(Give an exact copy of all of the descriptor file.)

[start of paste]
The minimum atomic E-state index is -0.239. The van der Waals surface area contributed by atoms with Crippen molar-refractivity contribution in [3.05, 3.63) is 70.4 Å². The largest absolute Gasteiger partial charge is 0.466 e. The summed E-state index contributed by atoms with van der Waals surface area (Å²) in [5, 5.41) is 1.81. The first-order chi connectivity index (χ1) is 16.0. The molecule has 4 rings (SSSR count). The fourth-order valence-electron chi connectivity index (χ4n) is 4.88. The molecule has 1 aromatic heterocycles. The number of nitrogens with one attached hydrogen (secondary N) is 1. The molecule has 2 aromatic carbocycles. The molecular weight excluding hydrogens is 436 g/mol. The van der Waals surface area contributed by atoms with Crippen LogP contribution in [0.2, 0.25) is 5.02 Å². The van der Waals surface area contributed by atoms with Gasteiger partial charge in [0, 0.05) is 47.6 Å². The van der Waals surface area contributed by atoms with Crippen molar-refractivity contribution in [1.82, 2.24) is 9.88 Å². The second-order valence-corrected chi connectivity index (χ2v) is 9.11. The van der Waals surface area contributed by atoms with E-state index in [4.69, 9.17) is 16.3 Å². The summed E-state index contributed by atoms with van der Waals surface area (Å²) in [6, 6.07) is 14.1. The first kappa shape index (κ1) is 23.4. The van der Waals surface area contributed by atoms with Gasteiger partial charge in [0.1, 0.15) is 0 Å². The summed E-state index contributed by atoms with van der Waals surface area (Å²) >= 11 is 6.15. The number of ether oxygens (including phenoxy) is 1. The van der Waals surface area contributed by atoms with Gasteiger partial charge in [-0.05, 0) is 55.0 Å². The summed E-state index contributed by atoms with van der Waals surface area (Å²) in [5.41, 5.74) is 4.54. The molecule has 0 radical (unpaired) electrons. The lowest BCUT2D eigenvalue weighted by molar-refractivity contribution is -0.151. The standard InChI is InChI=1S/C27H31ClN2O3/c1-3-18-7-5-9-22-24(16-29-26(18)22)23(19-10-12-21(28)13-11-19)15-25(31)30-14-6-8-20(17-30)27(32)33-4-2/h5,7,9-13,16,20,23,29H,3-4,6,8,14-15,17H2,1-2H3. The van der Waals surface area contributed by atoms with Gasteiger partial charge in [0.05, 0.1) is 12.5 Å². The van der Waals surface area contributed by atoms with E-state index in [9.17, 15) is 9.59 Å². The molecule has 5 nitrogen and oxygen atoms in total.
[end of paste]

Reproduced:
The minimum atomic E-state index is -0.239. The van der Waals surface area contributed by atoms with Crippen molar-refractivity contribution in [3.05, 3.63) is 70.4 Å². The largest absolute Gasteiger partial charge is 0.466 e. The summed E-state index contributed by atoms with van der Waals surface area (Å²) in [5, 5.41) is 1.81. The first-order chi connectivity index (χ1) is 16.0. The molecule has 4 rings (SSSR count). The fourth-order valence-electron chi connectivity index (χ4n) is 4.88. The molecule has 1 aromatic heterocycles. The number of nitrogens with one attached hydrogen (secondary N) is 1. The molecule has 2 aromatic carbocycles. The molecular weight excluding hydrogens is 436 g/mol. The van der Waals surface area contributed by atoms with Crippen LogP contribution in [0.2, 0.25) is 5.02 Å². The van der Waals surface area contributed by atoms with Gasteiger partial charge in [0, 0.05) is 47.6 Å². The van der Waals surface area contributed by atoms with Crippen molar-refractivity contribution in [1.82, 2.24) is 9.88 Å². The second-order valence-corrected chi connectivity index (χ2v) is 9.11. The van der Waals surface area contributed by atoms with E-state index in [4.69, 9.17) is 16.3 Å². The summed E-state index contributed by atoms with van der Waals surface area (Å²) in [6, 6.07) is 14.1. The first kappa shape index (κ1) is 23.4. The van der Waals surface area contributed by atoms with Gasteiger partial charge in [0.1, 0.15) is 0 Å². The summed E-state index contributed by atoms with van der Waals surface area (Å²) >= 11 is 6.15. The number of ether oxygens (including phenoxy) is 1. The van der Waals surface area contributed by atoms with Gasteiger partial charge in [-0.05, 0) is 55.0 Å². The summed E-state index contributed by atoms with van der Waals surface area (Å²) in [5.41, 5.74) is 4.54. The molecule has 0 radical (unpaired) electrons. The lowest BCUT2D eigenvalue weighted by molar-refractivity contribution is -0.151. The standard InChI is InChI=1S/C27H31ClN2O3/c1-3-18-7-5-9-22-24(16-29-26(18)22)23(19-10-12-21(28)13-11-19)15-25(31)30-14-6-8-20(17-30)27(32)33-4-2/h5,7,9-13,16,20,23,29H,3-4,6,8,14-15,17H2,1-2H3. The van der Waals surface area contributed by atoms with Gasteiger partial charge in [0.05, 0.1) is 12.5 Å². The van der Waals surface area contributed by atoms with E-state index in [9.17, 15) is 9.59 Å². The molecule has 5 nitrogen and oxygen atoms in total.